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A 76-year-old lady was seen with angina; subsequent angiography showed severe left anterior descending artery (LAD) disease. Nicorandil 10 mg twice daily was added in April 2006 and increased in June to 20 mg twice daily. While awaiting percutaneous coronary intervention (PCI) to her LAD, she developed iron deficiency anaemia, weight loss and severe diarrhoea. PCI was deferred because of her physical deterioration and weight loss. Colonoscopy revealed extensive ulceration of the transverse and right colon (panel A). Histology was inconclusive but excluded Crohn’s disease and ischaemic colitis. A drug reaction was suspected and nicorandil discontinued in September 2006.
She was readmitted in December 2006 due to continuing weight loss. Whilst an inpatient she suffered a troponin-positive acute coronary syndrome (ACS) but PCI was felt to be too risky in face of iron deficiency anaemia due to the colitis.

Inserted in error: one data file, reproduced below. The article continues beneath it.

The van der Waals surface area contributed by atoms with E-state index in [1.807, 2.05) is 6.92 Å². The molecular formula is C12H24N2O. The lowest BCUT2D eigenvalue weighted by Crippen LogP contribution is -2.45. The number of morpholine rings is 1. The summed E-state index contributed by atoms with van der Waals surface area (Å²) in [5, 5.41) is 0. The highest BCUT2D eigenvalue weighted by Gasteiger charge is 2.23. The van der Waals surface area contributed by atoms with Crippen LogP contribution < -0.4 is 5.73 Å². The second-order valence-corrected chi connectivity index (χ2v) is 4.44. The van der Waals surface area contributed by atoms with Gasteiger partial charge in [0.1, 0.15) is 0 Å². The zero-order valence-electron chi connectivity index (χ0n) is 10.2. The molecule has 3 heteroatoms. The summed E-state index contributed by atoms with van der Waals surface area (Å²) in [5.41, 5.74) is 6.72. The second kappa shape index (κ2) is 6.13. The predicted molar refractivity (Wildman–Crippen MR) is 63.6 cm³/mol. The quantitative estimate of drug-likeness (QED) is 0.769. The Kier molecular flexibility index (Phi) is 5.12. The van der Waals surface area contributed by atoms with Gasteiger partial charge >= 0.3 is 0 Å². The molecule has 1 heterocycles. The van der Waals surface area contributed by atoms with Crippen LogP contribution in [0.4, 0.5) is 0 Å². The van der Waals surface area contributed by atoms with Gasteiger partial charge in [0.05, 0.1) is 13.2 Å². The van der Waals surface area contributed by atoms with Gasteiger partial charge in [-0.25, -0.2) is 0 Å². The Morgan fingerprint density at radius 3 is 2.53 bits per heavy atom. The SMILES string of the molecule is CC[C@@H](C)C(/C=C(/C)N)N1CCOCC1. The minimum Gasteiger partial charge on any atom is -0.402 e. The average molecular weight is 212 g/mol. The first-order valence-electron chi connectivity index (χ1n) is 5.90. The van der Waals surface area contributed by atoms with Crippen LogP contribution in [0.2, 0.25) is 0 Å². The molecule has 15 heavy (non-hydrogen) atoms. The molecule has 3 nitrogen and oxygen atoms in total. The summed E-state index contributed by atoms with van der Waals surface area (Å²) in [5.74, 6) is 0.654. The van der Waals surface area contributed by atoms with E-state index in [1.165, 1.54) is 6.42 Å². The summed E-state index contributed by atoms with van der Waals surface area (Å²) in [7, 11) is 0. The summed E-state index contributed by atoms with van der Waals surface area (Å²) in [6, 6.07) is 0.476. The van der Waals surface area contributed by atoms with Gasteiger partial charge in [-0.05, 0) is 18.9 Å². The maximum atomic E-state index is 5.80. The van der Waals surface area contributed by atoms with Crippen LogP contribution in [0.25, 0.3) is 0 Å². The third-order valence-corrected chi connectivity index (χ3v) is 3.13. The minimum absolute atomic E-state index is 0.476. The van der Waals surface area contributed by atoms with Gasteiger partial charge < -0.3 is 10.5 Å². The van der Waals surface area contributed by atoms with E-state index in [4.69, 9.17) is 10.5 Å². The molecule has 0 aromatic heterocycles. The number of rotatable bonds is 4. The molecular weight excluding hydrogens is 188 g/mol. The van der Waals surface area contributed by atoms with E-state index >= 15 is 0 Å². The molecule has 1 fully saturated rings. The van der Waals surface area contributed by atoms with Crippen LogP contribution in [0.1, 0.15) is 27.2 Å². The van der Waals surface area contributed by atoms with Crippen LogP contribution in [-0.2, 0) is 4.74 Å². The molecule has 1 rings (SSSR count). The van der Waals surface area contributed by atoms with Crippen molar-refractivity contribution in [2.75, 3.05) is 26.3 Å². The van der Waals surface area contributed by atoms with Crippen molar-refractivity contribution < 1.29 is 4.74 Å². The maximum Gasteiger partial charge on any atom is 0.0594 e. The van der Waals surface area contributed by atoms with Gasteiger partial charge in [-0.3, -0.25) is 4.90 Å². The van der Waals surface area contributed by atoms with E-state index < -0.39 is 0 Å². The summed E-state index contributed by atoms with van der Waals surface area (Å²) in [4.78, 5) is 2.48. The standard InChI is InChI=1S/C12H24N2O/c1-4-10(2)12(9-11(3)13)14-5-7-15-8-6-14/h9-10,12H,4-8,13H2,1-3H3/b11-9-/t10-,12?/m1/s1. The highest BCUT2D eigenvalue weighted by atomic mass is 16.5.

Four months later her weight had improved and diarrhoea settled, but she continued to experience frequent angina. In view of her previous blood loss we repeated a colonoscopy to ensure that dual antiplatelet therapy was not going to result in lower GI haemorrhage. Colonoscopy showed marked improvement (panel B), and she underwent successful angioplasty in June 2007.
Nicorandil-induced intestinal ulceration is becoming increasingly recognised. The pathogenesis is unknown. This rare and potentially fatal side effect usually occurs with higher doses and can take up to 3 months, and sometimes longer, to heal after drug withdrawal. Cardiologists need to be aware of this important side effect, which can occur without the more commonly recognised oral and anal ulceration.
Competing interests: None.